"No, my child," Isis said with infinite tenderness, cupping Tara's cheek as the light shines so brightly it slowly encapsulates the ocean and Isis herself in its' glow. "It is only beginning."
Tara blinks. Darkness thrums back at her, memories of a dream fading away like the tide against the shore. She frowns, not knowing why she feels a little sad to have woken, but a feeling of a sublime peacefulness lingers. The feeling grows as the rest of her senses register the scene around her: the warmth of Willow; the smell of her shampoo; the soft steady sound of her breathing. And the particular familiar way she's managed to hog the covers, twisted up inside like a little Willow burrito. Tara quirks a groggy grin and shakes her head.
She represses the urge to snuggle up next to Willow, not wishing to disturb her slumber, settling for a feather-light forehead kiss instead, and heads downstairs. Willow hums, an unconscious smile pulling at her lips. Shuffling towards the muted glow coming from the kitchen, Tara remarks how strange it is that the dining room is no longer a research station.
Somehow she isn't surprised to see Buffy sitting at the kitchen island nursing a beer. There's an eerie familiarity of having seen the Buffybot at the same spot numerous times. This Buffy though, of flesh and blood, turns at the sound of footsteps. She stands, wordlessly passes Tara, opens the fridge and hands her a cold bottle before heading back to her stool. Tara takes the seat next to her and fumbles with the lid for a moment before giving up and handing it back to Buffy, who pops the lid off effortlessly with a flick of her thumb.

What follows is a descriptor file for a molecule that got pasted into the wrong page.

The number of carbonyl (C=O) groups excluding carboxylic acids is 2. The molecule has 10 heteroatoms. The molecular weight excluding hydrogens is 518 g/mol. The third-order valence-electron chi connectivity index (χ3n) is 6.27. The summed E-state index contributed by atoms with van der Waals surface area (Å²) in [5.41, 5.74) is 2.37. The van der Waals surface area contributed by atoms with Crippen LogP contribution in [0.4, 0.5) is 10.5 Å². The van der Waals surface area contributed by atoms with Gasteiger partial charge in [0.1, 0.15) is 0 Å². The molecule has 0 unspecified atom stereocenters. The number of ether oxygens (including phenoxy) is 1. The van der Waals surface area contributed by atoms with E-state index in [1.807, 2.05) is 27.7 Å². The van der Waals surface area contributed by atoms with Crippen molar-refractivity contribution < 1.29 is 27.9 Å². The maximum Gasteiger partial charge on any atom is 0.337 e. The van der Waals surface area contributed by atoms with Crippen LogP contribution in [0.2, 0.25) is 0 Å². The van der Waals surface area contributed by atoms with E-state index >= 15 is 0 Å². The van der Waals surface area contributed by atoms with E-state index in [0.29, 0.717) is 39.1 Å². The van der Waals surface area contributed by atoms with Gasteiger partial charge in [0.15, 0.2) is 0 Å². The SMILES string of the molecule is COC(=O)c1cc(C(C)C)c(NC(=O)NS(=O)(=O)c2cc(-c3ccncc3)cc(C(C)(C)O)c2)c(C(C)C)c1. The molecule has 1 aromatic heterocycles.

"Will still out?"
Tara nods as she angles the bottle up for a deep swig. "Like a light." They sit side-by-side in mellow silence in the kitchen glow.
"So," Buffy recaps slowly, after Tara takes a few sips, "I didn't have a cosmic sunburn."
"Nope," Tara says measuredly. "Apparently you had part of a god in you and I was accidentally part of his mystical prison."
"Huh," Buffy grunts.
"Huh," she repeats, not blinking or changing facial expression.
"Yeah." Tara takes a long swig of her beer. Processing is quiet, even as it thunders through them with each heartbeat.